Similarly, overweight/obesity seen among 29.9 per cent of this physically active, relatively young adult population is also thought provoking. Ray et al[5] used a body mass index (BMI) cut-off of more than 23 kg/m 2 to define overweight. Abdominal obesity and visceral adiposity are the key determinants of insulin resistance, an important component of metabolic syndrome (MS) - the major CVD risk factor in all populations. Even with lower BMI, Asians have higher visceral adiposity than Caucasian populations. For this reason, the international task force of World Health Organization (WHO) has set lower cut-off BMI values for Asians to define overweight and obesity (more than 23 and 25 kg/m 2 respectively) [8] .

Prevalence of MS (a state of central obesity, high blood pressure, insulin resistance and dyslipidaemia) has reached epidemic proportions in India in recent years. Reported prevalence of MS in some regions of the country ranges from 23.2 to 41.1 per cent [9] . Many of the participants of the study by Ray et al would have had metabolic syndrome because of the high prevalence of prehypertension, overweight/obesity and adverse lipid profiles in their study cohort. The high CVD risk of this apparently healthy adult population has important implications that should alarm the public health authorities of the country.

Though antihypertensive medications have shown to reduce mortality among prehypertensive individuals with CVD, their benefit among those without CVD is not yet clear [10] . High dietary salt use was reported by about 42 per cent of participants of the study by Ray et al[5] . Other Indian workers also reported high prevalence of prehypertension and hypertension among those who overuse salt in their diets [6] . Dietary salt restriction is well known to reduce blood pressure and prehypertensives should be encouraged to lower their dietary salt consumption.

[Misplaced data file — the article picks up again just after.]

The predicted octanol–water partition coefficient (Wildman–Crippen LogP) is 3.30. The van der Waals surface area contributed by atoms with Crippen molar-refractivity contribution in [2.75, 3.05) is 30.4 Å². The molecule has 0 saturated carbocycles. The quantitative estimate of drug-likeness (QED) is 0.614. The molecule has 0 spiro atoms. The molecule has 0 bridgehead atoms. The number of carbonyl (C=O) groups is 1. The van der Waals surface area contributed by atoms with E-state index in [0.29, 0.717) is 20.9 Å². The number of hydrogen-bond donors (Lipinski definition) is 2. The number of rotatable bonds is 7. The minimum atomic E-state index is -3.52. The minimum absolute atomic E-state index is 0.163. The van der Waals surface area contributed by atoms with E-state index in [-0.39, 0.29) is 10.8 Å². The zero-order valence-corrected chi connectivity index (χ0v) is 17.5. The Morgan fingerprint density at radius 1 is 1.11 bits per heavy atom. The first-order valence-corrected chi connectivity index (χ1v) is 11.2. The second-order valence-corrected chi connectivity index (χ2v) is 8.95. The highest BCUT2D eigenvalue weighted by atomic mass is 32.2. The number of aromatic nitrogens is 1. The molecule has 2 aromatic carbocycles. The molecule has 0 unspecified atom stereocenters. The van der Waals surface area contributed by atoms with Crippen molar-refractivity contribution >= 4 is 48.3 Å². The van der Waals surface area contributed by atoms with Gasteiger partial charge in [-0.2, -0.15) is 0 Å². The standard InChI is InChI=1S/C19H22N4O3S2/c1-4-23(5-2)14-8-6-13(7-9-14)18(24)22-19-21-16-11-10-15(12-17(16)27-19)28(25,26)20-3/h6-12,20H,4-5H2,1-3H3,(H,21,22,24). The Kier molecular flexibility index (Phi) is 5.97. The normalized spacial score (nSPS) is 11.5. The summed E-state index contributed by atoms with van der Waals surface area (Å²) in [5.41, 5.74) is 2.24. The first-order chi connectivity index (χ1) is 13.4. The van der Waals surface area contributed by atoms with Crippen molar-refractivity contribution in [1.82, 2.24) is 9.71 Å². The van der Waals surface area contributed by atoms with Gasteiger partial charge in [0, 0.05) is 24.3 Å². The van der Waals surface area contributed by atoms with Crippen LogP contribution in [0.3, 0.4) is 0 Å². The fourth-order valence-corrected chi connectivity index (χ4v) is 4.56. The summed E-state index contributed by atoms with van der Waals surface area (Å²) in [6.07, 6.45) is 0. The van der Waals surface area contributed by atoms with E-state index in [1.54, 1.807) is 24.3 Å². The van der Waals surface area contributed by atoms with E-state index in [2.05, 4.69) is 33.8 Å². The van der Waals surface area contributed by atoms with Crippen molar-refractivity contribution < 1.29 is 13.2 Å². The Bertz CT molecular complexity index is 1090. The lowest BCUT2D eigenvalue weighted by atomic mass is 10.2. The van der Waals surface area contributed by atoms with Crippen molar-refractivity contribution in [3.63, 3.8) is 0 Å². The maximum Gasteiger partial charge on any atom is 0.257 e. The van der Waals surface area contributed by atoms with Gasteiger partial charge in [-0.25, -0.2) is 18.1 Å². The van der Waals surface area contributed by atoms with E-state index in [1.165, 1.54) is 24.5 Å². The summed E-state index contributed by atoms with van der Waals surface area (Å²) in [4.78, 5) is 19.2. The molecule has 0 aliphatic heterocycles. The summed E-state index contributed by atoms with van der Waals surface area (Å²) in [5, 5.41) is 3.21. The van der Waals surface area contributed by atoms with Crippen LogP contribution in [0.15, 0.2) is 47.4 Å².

Management of dyslipidaemia is also primarily through dietary modifications and lifestyle changes like increasing physical activity. Dietary practices of different population subgroups in India are very diverse and processed food is consumed only by a minority of the population. Major chunk of Indians cook most of their food at home and ingredients of foodstuffs are decided by themselves. Therefore, restrictions on food products to encourage the population to adopt healthy dietary practices are undesirable in the Indian context, unlike in the developed countries. Campaigns through the audio-visual media, newspapers and health magazines might be useful strategies in the country.